EARLIER this week, while joyriding on the internet and looking for trivia on my favourite TV programmes, I came across something that bewildered me.

It was a website for fans of Inspector Morse and referred to “Morse’s faithful sidekick, Welshman Sergeant Lewis”.

Whoever wrote this can’t have paid much attention – or perhaps needs a hearing aid.

Lewis isn’t Welsh. He’s from Newcastle. He refers to his home town regularly. And the actor who played him, Kevin Whately, is from Hexham. How could anyone get it so wrong?

Perhaps some southern English people are less well attuned to regional accents than people from the regions themselves.

It’s probably why London advertising agency WCRS made the Royal Navy recruitment ad featuring a Carlisle sailor, and dubbed his voice into a broad Geordie accent, presumably assuming that no-one in the south of England would notice the difference.

Or maybe some people are just deaf to accents. A friend and former work colleague of mine is from Kerry in south-west Ireland – about as far in Ireland as you can get from Belfast.

And yet another of our colleagues said she couldn’t tell our accents apart, which surprised us.

Irish accents don’t vary as much as English ones. North-eastern English accents are quite distinct from Cornish ones. But they do differ, and we couldn’t see how someone didn’t notice.

One of the major advantages of possessing an Irish accent of any variety – and one that applies to most Scottish accents as well – is that they are much less readily identified with a certain social class.

Yet English accents are often taken, rightly or wrongly, to indicate not just class but other attributes.

Irishman George Bernard Shaw once made the observation: “It is impossible for an Englishman to open his mouth without making some other Englishman hate or despise him.”

And a new survey by researchers at the Sutton Trust has found that this has hardly changed in 50 years.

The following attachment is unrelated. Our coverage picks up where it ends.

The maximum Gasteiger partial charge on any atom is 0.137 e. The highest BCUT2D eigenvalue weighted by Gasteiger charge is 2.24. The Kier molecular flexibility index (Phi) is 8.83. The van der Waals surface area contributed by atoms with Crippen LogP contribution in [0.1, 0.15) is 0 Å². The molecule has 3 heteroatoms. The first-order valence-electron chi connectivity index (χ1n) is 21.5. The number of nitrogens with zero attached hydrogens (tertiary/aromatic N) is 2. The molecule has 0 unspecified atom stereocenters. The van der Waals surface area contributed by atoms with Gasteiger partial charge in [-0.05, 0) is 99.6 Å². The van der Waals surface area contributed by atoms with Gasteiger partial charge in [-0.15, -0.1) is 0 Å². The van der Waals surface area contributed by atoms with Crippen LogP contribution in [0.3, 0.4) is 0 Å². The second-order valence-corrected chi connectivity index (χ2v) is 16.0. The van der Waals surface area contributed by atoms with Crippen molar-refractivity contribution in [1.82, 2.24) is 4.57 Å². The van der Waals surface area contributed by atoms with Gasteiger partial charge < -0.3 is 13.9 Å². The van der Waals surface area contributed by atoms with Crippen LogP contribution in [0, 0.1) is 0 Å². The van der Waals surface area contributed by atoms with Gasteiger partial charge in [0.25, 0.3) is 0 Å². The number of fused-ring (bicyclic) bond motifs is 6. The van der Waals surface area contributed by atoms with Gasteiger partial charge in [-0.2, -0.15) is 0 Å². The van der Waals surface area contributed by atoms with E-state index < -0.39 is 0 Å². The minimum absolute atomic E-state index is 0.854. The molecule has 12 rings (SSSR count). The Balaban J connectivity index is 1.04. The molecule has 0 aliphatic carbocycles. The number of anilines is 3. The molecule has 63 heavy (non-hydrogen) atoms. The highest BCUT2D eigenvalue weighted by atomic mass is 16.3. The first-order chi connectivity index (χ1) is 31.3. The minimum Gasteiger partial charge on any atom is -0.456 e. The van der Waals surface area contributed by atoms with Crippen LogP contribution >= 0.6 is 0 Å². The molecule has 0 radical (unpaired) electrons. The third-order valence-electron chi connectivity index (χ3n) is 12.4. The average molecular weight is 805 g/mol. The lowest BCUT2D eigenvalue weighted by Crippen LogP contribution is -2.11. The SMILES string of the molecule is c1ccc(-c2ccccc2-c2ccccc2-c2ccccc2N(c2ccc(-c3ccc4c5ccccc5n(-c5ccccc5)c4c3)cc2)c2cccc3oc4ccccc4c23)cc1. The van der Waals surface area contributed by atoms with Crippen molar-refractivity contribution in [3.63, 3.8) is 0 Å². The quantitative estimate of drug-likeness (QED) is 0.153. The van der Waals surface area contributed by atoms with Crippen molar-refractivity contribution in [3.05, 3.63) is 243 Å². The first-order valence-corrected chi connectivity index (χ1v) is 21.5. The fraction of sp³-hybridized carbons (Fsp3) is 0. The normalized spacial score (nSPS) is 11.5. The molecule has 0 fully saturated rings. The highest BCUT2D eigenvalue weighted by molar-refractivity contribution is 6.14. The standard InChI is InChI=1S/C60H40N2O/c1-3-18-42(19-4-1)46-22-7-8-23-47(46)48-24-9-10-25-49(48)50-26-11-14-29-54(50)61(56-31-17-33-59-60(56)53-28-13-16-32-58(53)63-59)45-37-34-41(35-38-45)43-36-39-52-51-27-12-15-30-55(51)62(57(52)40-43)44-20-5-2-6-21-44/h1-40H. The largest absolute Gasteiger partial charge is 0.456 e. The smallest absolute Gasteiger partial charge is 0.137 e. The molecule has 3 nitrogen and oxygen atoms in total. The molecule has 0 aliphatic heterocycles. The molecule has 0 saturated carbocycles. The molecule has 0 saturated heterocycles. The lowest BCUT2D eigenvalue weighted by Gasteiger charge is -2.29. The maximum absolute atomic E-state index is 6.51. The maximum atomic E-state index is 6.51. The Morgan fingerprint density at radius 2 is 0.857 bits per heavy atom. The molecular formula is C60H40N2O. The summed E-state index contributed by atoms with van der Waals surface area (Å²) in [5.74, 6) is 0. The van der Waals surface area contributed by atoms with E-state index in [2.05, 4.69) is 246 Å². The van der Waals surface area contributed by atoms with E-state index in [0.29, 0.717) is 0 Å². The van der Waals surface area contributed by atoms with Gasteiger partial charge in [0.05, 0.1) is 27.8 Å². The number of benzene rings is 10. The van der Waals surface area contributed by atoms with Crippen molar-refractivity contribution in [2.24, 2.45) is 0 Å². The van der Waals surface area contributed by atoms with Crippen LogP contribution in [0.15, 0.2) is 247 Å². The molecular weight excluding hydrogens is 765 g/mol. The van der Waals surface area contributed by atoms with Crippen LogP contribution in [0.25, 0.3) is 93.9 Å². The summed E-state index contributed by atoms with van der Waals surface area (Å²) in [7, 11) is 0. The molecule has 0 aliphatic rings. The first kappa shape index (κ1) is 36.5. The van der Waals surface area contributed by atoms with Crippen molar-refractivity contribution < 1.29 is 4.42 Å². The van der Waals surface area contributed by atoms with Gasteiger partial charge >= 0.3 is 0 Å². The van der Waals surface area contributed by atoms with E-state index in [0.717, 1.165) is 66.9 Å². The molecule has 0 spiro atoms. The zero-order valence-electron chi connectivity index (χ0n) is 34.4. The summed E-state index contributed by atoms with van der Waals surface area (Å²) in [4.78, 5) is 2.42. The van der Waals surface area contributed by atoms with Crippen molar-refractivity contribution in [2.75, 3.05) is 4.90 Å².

Northern English accents, for example, were rated highly for friendliness and trustworthiness.

But southern accents were said to indicate greater intelligence, ambition and wealth.

This made me rather cross. One of the most intelligent people I know is a professional musician, who also has a science degree from Cambridge, has studied at least four languages, does cryptic crosswords and is frighteningly well read, far more than me. I live in fear that she’ll conclude sooner or later that I’m a bit of a phoney.

And she’s from County Durham. She admits her accent has softened a bit after 30 years away from home – but it’s still noticeable in her vowel sounds, or whenever she’s recently taken a trip back there.

Any assumptions made about her based on her accent would be a million miles wide of the mark.

And I can think of plenty of southerners who aren’t very bright, but are perfectly friendly and trustworthy.

This problem is known as “accent bias”, and according to the Sutton Trust it is as widespread now as it has ever been.

It found that around 41 per cent of students with regional or working-class accents said they feared that the way they spoke would count against them.

Some felt they would need to change it when it came to interviews for jobs or places at university.

I have never contemplated trying to change my accent. It would be denying part of my identity. And I’ve always distrusted those whose accents have changed radically – including some of those I was at school with who also settled in England and now sound English.

It shouldn’t be necessary. So I find it alarming that some young people are feeling compelled to change theirs.

And it’s a prejudice I had thought might have died out by now.

Edward Heath and Margaret Thatcher had both had to adopt posh accents to get on in the Conservative party of the 1960s, but by 2010 George Osborne was trying to assume a less posh voice.

Osborne’s voice change was just as fake. But it did at least represent a reversal. Yet the study also said that public perceptions of accents and what went with them were unchanged.

English accents used to be mapped very closely to the boundaries of the old Anglo-Saxon kingdoms of Northumbria, Mercia, East Anglia and Wessex.

Then influences from elsewhere shifted them – so that the unique Scouse accent seems to be s blend of Lancashire and Irish.

Accents will always shift and change, and none of us need to lose our own.

What we should lose is the snobbery and prejudice in our unfair attitudes towards them.